Academic journal article Erasmus Journal for Philosophy and Economics

Not Saving or Psychology, or Science, but a New Liberalism: A Reply to Gaus, Goldstone, Baker, Amadae, and Mokyr

Academic journal article Erasmus Journal for Philosophy and Economics

Not Saving or Psychology, or Science, but a New Liberalism: A Reply to Gaus, Goldstone, Baker, Amadae, and Mokyr

Article excerpt

Well, a philosopher, a sociologist, another philosopher, a political theorist, and an economic historian. This is going to be interesting!

Gerald Gaus' over-generous praise startles me-I didn't set out to write a "great work", and am reluctant to think it is anything close (I blush). I merely intended in the trilogy of The bourgeois virtues: ethics for an age of commerce (2006), Bourgeois dignity: why economics does not explain the modern world (2010), and the present volume to redeem the bourgeoisie and to find out the scientific truth about its role in making the modern world. I thought the job would take one volume. In the end it took some 1,700 pages. The main reason I stopped at three volumes-the present, third volume being even longer than the other two stouts-was articulated by the philosopher of religion Alvin Plantinga justifying stopping at his own third volume, on warranted belief: "A trilogy is perhaps unduly self-indulgent, but a tetralogy [not to speak of the hexology I once contemplated] is unforgivable" (2000, xiv).1

You don't write some 1,700 pages of evidence and reasoning about history and economics and ethics and the rest as though writing a bank draft (to quote the young Kant), with a pre-planned and routine outcome. The experience is less like central planning and more like trade-tested betterment. over the twenty years of thinking and reading, among which the twelve years of writing, I hope I made a few discoveries. The chief discovery, I fancy, is that the one essential cause of the modern world, "the central pole of the tent", in the old figure of speech, a cause much more important than any psychological change in the direction of better bourgeois behavior (of the sort Max Weber imagined in 1905), was the sociological and political change unique to northwestern Europe of accepting the bourgeoisie and its fruits. The change in the ideology surrounding ordinary people, allowing them to have a go-"the liberal plan of equality, liberty, and justice", as the blessed Adam Smith put it-made people bold (1981 [1776], bk. IV, chap. 9, para. 3).2 And inventive. And rich. And cultivated. Thus Bourgeois equality: how ideas, not capital or institutions, enriched the world.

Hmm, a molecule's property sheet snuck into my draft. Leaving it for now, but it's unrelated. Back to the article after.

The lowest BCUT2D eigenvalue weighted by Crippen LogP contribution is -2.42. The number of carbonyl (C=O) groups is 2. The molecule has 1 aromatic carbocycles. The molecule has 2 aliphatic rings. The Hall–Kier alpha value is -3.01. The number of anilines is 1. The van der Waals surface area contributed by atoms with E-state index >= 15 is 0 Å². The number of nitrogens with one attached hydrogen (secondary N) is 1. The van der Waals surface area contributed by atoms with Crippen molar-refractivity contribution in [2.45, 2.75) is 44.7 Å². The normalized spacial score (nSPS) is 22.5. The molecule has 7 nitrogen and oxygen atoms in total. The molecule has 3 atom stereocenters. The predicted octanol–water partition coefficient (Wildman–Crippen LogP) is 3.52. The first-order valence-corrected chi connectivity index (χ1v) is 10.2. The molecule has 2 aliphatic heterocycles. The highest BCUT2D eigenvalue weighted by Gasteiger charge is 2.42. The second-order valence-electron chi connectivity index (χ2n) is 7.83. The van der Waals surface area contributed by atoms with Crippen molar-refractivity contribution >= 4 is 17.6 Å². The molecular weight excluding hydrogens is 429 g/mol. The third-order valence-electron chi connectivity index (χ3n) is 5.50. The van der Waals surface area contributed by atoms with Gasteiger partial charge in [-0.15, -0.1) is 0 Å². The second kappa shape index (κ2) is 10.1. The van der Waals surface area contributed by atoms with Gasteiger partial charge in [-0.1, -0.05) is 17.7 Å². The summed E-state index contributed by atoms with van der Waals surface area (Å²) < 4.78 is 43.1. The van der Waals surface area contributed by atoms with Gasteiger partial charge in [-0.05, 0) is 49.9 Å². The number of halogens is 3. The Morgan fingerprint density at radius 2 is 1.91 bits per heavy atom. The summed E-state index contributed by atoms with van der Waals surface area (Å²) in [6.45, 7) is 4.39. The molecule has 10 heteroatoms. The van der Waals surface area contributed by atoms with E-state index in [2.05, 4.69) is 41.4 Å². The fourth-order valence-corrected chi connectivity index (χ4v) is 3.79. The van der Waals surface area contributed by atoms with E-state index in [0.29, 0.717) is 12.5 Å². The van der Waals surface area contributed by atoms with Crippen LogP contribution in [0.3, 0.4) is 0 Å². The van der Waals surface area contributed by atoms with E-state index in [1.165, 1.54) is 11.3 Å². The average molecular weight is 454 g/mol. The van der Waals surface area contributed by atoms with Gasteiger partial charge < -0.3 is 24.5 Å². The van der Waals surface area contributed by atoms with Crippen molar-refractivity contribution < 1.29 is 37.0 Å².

Yet Gerry Gaus, when he hears John W. Chapman speak out loud and bold, says that I didn't "get it entirely right". His theme is that I am insufficiently game-theoretic and institutional, missing my own best point. He asserts, against what he thinks is my (1905 Weberian, psychological, Die protestantische Ethik und der Geist des Kapitalismus) point, that "there is strong reason to question the explanatory power of character traits and attitudes".

Yet on the contrary I am saying that it was not the character traits of the bourgeois, but the ideology of those around them that changed (or if you want a word that Marx did not invent, it's the social rhetoric that changed; or if you wish a less contentious word, the social ethics).

Gerry's misunderstanding is surprising coming from someone who never in my experience makes mistakes in such matters. He must have started from some strong prior conviction, which makes it hard for him to discern the present point. What prior? Hmm. He thinks my main opponent is the late lamented Douglass North and his neo-institutional followers. I admit to arguing against Doug in this volume, and in Bourgeois dignity and in other essays (McCloskey 2010, chaps. 33-36; 2016a, chaps. 14-15; 2013; 2014a; 2016c; 2016d). But Gaus thinks I am fooling myself by opposing Doug. He wants me to recover North's focus on "the institutional rules of the game", by way of Bicchieri's game-theoretic logic, "the rule-governance of social morality". He's slouching towards North. And anyway he's slouching towards an economistic line of argument that notably neglects the autonomous role of ideas.

Economism of course has some merit-I do not want my union card as an economist, Harvard Local 02136 and Chicago Local 60637-to be taken away. …

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